There is broad agreement that we need to diversify our economy and consensus that local agriculture, renewable energy, research and infrastructure projects should be the backbone of this diversification. However, the nature of the global economy was already changing prior to COVID.

Hawaii should position itself to respond to the economy that will be, not the economy that was. This means building infrastructure to allow Hawaii to become a hub for remote work, jobs that will allow our children to contribute to organizations around the globe, earn a living wage and allow them to stay in Hawaii.

2. As the economy struggles, the county may have to cut expenses and seek new revenue sources. What would you cut? And what is an area where you see potential new revenue?

Modernization of services and improved digital infrastructure would enable county departments to reduce some of their budget needs to meet projected shortfalls in revenue. Small cuts countywide can add up, but there will also be a need to bring additional revenue into the county.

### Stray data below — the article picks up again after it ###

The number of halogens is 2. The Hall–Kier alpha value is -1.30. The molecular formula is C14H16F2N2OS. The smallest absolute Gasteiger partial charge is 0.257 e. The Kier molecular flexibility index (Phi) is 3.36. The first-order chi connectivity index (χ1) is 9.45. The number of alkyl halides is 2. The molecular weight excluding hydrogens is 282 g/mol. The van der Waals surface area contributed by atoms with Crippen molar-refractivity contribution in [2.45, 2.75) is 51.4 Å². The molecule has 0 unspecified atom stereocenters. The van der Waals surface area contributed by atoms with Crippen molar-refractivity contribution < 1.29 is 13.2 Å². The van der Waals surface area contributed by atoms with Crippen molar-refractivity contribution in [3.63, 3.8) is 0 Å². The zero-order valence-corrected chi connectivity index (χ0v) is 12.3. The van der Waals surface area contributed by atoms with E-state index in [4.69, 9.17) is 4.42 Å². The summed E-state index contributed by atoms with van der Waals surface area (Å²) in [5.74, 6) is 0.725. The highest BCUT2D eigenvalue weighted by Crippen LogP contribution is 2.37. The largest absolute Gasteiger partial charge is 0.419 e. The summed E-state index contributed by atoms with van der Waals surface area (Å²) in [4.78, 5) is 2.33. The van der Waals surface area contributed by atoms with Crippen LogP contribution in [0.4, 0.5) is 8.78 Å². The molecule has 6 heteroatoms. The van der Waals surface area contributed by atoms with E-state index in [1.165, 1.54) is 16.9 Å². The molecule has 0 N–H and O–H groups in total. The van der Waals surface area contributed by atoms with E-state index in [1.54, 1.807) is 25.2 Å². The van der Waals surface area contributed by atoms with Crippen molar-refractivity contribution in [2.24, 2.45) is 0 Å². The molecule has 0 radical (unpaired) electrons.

In the long term, the property tax system needs to be overhauled to make it more equitable to local residents, reduce the abuse of exemptions and limit speculation in our real estate market that drives up housing prices. In the short term, the county government should play a role in getting people back to work by supporting infrastructure projects and community-based initiatives. I support short-term bond funding for needed infrastructure projects and partnerships with community groups to bring grant funding into the county.

As a County Council member, one of my first initiatives will be to create a grant coordinator position within the county. This coordinator would not only be responsible for researching and writing grants on behalf of the county but will also be responsible for the mandated reporting. We do not want to miss out on opportunities to help our community because of paperwork.

3. What would you have done differently to handle the coronavirus crisis on the Big Island?

Credit must be given to the residents of Hawaii island for their quick response to COVID-19. When asked to follow stay-at-home orders, wear masks and social distance, most everyone in our community complied. We all understood these efforts were not just about protecting ourselves but about protecting each other.

In our community response, we have seen the best of us. I want to acknowledge the many groups that stepped up to provide food, supplies and support for the most vulnerable members of our community. It has been heartwarming and inspiring to see our community come together.